You know all that time and effort spent getting the décor, ambience and service right in your restaurant? Well you could be wasting your time. Because thanks to the growing trend for home-delivery food more and more diners would rather eat your food in the comfort of their own home.
A new survey by Planday estimates that 20% of millennials are now using home-delivery services – a shift in spend of around £1bn a year. This compares to only 9% of Generation Xers doing the same thing.
‘It is going to become more and more common in our industry,’ said Olivier Gasselin from Hakkasan. ‘It has started to affect us already. More parties are asking for home special catering. You say "no", you lose loyal customers. You say "yes", you keep them. Like it or not, I think it will become more widespread in the future.’
Certainly, there are no signs that the home-delivery trend might be a passing fad, with Uber recently in talks to buy Deliveroo. The latter has an estimated 15,000 riders in the UK alone, and buying it (and presumably merging it with Uber-Eats) would give Uber’s food-delivery service a huge leg up in Europe. Although this week the cab firm baulked at Deliveroo’s $4bn asking price, offering around half that.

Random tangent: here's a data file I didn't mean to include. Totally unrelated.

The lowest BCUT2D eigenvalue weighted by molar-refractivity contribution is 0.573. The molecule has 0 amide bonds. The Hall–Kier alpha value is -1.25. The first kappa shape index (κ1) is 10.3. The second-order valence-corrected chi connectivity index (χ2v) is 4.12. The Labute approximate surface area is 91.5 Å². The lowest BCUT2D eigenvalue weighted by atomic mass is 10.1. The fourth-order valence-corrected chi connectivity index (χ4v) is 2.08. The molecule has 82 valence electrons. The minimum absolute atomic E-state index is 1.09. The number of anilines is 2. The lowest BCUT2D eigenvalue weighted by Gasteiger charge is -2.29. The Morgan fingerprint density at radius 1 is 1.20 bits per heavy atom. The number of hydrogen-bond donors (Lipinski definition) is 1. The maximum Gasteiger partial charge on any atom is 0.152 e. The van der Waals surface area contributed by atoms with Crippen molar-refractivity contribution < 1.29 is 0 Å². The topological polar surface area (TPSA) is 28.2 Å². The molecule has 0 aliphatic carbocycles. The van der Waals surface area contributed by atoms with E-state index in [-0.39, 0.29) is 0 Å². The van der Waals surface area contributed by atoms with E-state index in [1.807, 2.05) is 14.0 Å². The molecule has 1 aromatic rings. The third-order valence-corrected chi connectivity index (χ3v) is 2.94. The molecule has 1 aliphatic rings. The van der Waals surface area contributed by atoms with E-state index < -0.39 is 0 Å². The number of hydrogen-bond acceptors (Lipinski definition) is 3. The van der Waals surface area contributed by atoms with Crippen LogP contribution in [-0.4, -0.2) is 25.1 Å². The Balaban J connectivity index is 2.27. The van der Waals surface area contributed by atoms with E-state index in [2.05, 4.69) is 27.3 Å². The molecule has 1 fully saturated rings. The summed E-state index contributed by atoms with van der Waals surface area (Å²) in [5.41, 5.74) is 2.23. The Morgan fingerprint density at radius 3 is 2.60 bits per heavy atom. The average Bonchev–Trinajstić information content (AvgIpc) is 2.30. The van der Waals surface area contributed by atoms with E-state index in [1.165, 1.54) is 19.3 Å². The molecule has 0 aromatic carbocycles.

‘Deliveroo has been very creative,’ said Raphael Thierry of Street XO. ‘They’ve just launched a cocktail kit with Bombay Sapphire, and with the super-kitchen they’ve developed, designed for restaurants to cook only for deliveries, it will be interesting to see whether restaurants with more elaborate cuisine will start to use them.’
Other big on-trade trends revealed in the Planday report include, unsurprisingly, a growth in veganism, a strong interest in sustainability and a relaxed attitude to technology.
Not only are a majority of millennials completely happy to use venues where both ordering and paying are fully automated, but over 70% of them would be happy to have their food delivered by a robot, the report claims.